Arts programs don’t magically raise test scores, but they can level the playing field for kids of differing academic abilities and teach students skills, like the ability to work cooperatively, that transfer to other life situations, says David Roche, who heads the new arts office created last summer in partnership with the non-profit Arts Education Initiative. Roche has hired curriculum supervisors for music, visual arts, and theater and literary arts and is now working on blueprints for arts programs. Roche talked with writer Rebecca Harris about the importance of arts education.
What prompted the district to create a fine arts department?
The goal was to create a curricular office like the office of literacy or math and science. This is a cultural change to talk about [arts] curriculum. It’s a sea change. The arts are often are considered a dessert, rather than one of the main food groups.
What has kept CPS from offering better arts education?
If a principal does not feel that the arts are adding value to their school, they’ll replace it with something else. Or a principal retires, a new principal may come in, and within a year a program may disappear or the [new] principal may not be as good at getting grants that have underwritten arts programs. And all the pressures of No Child Left Behind, like [raising] test scores, have clouded the understanding of what is a quality education, because it’s not that measurable.
Are there enough arts teachers?
CPS has about 800 or so. More than half are in high schools. If you do the math [CPS operates some 120 high schools and some 500 elementary schools], you see that elementaries lack credentialed arts teachers. The fine and performing arts magnet elementary schools get two full-time arts teachers. [At the rest,] you get a lot of half-time positions. We’re trying to hold the line, if not increase, the number of teachers. Arts education is one of those intangibles that attracts a parent and kid and keeps them from moving to the suburbs. Most young families that I’ve talked to, they’d love to stay in the city. But they end up looking at the schools and going, “They don’t have a music program. They don’t have an art program. I’m outta here.”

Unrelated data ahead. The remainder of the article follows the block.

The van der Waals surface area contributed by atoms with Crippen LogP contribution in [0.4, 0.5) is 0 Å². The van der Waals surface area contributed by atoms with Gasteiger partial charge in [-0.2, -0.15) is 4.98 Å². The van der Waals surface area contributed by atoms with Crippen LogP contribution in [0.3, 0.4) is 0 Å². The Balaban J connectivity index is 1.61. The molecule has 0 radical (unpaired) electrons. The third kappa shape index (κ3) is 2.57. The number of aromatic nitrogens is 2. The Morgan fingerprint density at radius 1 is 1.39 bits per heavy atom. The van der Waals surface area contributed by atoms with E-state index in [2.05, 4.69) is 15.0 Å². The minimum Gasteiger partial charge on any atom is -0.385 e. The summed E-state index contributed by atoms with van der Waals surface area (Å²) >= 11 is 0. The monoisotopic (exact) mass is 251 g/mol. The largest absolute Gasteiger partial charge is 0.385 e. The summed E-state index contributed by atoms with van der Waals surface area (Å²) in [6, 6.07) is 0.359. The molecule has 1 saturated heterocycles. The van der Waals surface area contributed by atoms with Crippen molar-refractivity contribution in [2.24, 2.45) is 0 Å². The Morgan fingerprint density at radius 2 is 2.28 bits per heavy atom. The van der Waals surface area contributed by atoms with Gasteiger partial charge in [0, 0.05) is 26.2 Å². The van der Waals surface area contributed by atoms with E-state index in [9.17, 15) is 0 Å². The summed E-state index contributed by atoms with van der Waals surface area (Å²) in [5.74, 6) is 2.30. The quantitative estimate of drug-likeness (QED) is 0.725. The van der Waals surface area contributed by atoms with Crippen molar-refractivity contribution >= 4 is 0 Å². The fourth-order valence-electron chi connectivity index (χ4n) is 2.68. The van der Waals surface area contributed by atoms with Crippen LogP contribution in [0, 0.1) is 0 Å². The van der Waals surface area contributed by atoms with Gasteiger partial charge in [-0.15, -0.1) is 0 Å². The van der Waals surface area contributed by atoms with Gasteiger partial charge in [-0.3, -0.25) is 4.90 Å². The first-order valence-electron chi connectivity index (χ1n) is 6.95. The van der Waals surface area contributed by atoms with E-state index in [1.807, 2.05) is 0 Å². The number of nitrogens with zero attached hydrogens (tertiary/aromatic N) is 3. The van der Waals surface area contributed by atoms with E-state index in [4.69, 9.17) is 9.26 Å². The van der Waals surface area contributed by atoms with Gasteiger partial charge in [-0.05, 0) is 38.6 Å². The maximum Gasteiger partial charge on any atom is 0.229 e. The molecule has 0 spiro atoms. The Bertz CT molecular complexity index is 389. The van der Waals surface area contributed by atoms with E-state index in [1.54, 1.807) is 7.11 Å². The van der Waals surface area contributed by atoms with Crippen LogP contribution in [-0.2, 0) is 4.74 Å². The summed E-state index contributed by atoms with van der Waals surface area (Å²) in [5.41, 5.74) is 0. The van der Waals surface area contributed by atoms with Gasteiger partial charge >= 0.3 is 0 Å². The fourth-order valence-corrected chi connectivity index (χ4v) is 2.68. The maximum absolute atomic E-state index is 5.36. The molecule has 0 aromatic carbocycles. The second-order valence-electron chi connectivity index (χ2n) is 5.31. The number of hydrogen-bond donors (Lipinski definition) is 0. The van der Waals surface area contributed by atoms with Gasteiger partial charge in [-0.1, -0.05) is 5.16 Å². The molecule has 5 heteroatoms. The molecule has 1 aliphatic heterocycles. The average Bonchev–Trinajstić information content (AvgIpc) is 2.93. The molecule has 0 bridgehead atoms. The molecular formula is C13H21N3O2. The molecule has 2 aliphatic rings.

You talk about moving toward a curriculum based on arts disciplines, like music, rather than temporary projects that work with schools to create programs.
It’s not that these project-based programs have failed; they have just run out of money. The project is over, people who were hired disappear, and new initiatives appear, rather than something sustainable. That’s a model that we’re trying to work against.
What about the plan for an arts high school?
Some leaders from powerful philanthropic organizations are talking very seriously about that. Arne [Duncan]’s vision, I’ve heard him say, is he’d love to have an arts high school in each area.
Like the college prep high schools? Would it be selective?
Exactly. This particular high school would be audition-based. A really high-quality school, like Northside College Prep for the arts, in the Loop area, would be great. So the question is: What about the feeder programs? I just want to produce more kids coming up through elementary school who have a general music education so that when they pick up an instrument in 3rd or 4th grade they can play and sing in tune. They’ll have abilities that they don’t have now because schools don’t have a general [arts] curriculum.
When would the high school open?
The aim has been for September 2008. This is a large group of people trying to pull together a viable project, with various levels of understanding of what it takes. September 2008 is an ambitious timetable. I’m trying to keep it positive because who knows what they’ll be able to pull together?